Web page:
Perhaps the strangest sensation today was watching Jorge Lorenzo, in red, looking kind of like the Lorenzo of old (minus the vapor trail) and leading from Turn 1 of the first lap until Lap 16, when Marquez eased through at Turn 12. Lorenzo’s first podium in 10 rounds must be rather encouraging. Still, at the post-race press conference I found myself wondering about the last time I saw the series leader flanked by challengers trailing by 172 points, collectively.

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Jorge Lorenzo and Marc Marquez battled like they did in previous seasons before swapping the M1 for the Desmosedici.

With championship rivals Andrea Dovizioso and Maverick Viñales having a generally rough day, and Yamaha icon Valentino Rossi exchanging his crutches for handlebars, Marquez took advantage, creating some breathing room between himself and Dovizioso (-16), Viñales (-28), Pedrosa (-54) and Rossi (-56). Though not a crushing, decisive loss, both Viñales and Dovizioso struggled all day at a track they might dominate in different conditions.

What Does It All Mean?

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Valentino Rossi validated his efforts for a quick comeback from injury, qualifying third and finishing fifth.
  1. Rossi is, simply stated, a freak.
  2. Dovizioso and Viñales must move into carpe diem mode. This is undoubtedly Dovi’s last best chance to win a MotoGP championship; Viñales will get his chances. Marquez says he has felt great since Catalunya and continues to feel great. For both riders, for the rest of the season, there can be only one mantra: Beat Marquez. Never mind beat your teammate. Nothing else matters. Beat Marquez or wait until next year.
  3. Dani Pedrosa and Jorge Lorenzo, each Aliens at various points in their careers, now have holes in their games: Lorenzo gets the yips in the rain, and Dani cannot heat his tires in cold/wet conditions. In perfect conditions such as today they will continue to push for podiums. True Aliens can race in any conditions. Some might argue that Dovizioso is only truly competitive in cool or damp conditions.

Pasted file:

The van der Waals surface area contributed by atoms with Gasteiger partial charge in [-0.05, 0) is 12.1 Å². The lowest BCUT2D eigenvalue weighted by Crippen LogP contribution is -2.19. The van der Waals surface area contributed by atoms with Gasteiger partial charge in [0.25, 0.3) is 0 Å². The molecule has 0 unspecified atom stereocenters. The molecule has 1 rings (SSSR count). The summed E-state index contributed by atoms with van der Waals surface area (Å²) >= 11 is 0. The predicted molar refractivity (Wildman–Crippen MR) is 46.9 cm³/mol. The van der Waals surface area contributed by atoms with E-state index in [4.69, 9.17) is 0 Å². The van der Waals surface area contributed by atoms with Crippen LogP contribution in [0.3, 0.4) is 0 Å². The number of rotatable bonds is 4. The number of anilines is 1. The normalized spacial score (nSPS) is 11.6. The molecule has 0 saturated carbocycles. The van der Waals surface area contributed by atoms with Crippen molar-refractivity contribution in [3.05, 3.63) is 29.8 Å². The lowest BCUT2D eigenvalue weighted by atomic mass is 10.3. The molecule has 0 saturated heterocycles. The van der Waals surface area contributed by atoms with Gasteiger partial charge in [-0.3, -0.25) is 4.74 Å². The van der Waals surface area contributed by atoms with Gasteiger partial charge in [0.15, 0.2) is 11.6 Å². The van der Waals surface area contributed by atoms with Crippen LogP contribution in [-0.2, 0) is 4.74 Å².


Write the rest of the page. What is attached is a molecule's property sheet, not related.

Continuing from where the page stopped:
4. Aleix Espargaro tied his best result on the Aprilia, a 6th place finish in Qatar, and, in the process, continues to make the Sam Lowes defenders of the world look demented.
  5. Mika Kallio finished 11th and, in the process, continues to make Bradley Smith look sick. Some KTM fans want Kallio in and Smith out now.
  6. My ranking tranches took a beating today. I need some time to digest the results, and will post new tranches in the Motegi preview. Apparently the Espargaro brothers want a word with me, while I could use five minutes of Alex Rins’ time to discuss how my Tranche 2 rider manages to finish 17th.

Provisional Rider Lineup for 2018

Provisional 2018 MotoGP World Championship Rider Lineup

  • Aprilia Gresini – Aleix Espargaro, Scott Redding
  • Ducati Corse – Andrea Dovizioso, Jorge Lorenzo
  • Octo Pramac Racing Ducati – Jack Miller, Danilo Petrucci
  • Pull&Bear Aspar Team Ducati – Karel Abraham, Alvaro Bautista
  • Reale Avintia Racing Ducati – Tito Rabat, Xavi Simeon*
  • LCR Honda – Cal Crutchlow, Takaaki Nakagami*
  • Repsol Honda – Marc Marquez, Dani Pedrosa
  • Team Estrella Galicia 0,0 Marc VDS – Thomas Luthi*, Franco Morbidelli*
  • Red Bull KTM – Pol Espargaro, Bradley Smith
  • Team ECSTAR Suzuki – Andrea Iannone, Alex Rins
  • Monster Yamaha Tech 3 – Jonas Folger, Johann Zarco
  • Movistar Yamaha – Valentino Rossi, Maverick Viñales

With the signing of Xavier Simeon from Moto2 to be the second rider at Reale Avintia Ducati, for whatever reason, the 2018 grid is now complete. Three riders – Loris Baz, Hector Barbera and Sam Lowes – were shown the door. Three more – Jack Miller, Scott Redding and Tito Rabat – believe a change of premier class scenery next season will improve their prospects. And four riders were promoted up from Moto2 – Tom Luthi, Franco Morbidelli, Takaaki Nakagami and Simeon.

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Currently in his eighth season in Moto2, Xavier Simeon currently sits 21st in the championship. The last time he saw the podium was July 2015 in Sachsenring. Does Reale Avintia Ducati $ee $omething we’re not $eeing?

My question at present is this: What does the Reale Avintia Ducati team expect in 2018 from Tito Rabat and Xavier Simeon? Less than they get this year from Barbera and Baz, in my estimation. Xavier Simeon, really? I mean, Rabat has amassed 28 points in MotoGP this year, while Simeon has managed but 16 in Moto2. Compare this to Baz with 39 and Barbera 23. The X-Man must have a wheelbarrow full of sponsorship money in his garage.

Next Stop: Asia

Three weeks to Motegi, with Marquez leading and feeling froggy. Three weeks for Dovizioso and Viñales to figure out what on earth they must do to catch this guy. Three weeks to contemplate what Marquez might do to them on a bike he doesn’t have to wrestle all day.

Three weeks to figure out how they might be spending the next five months.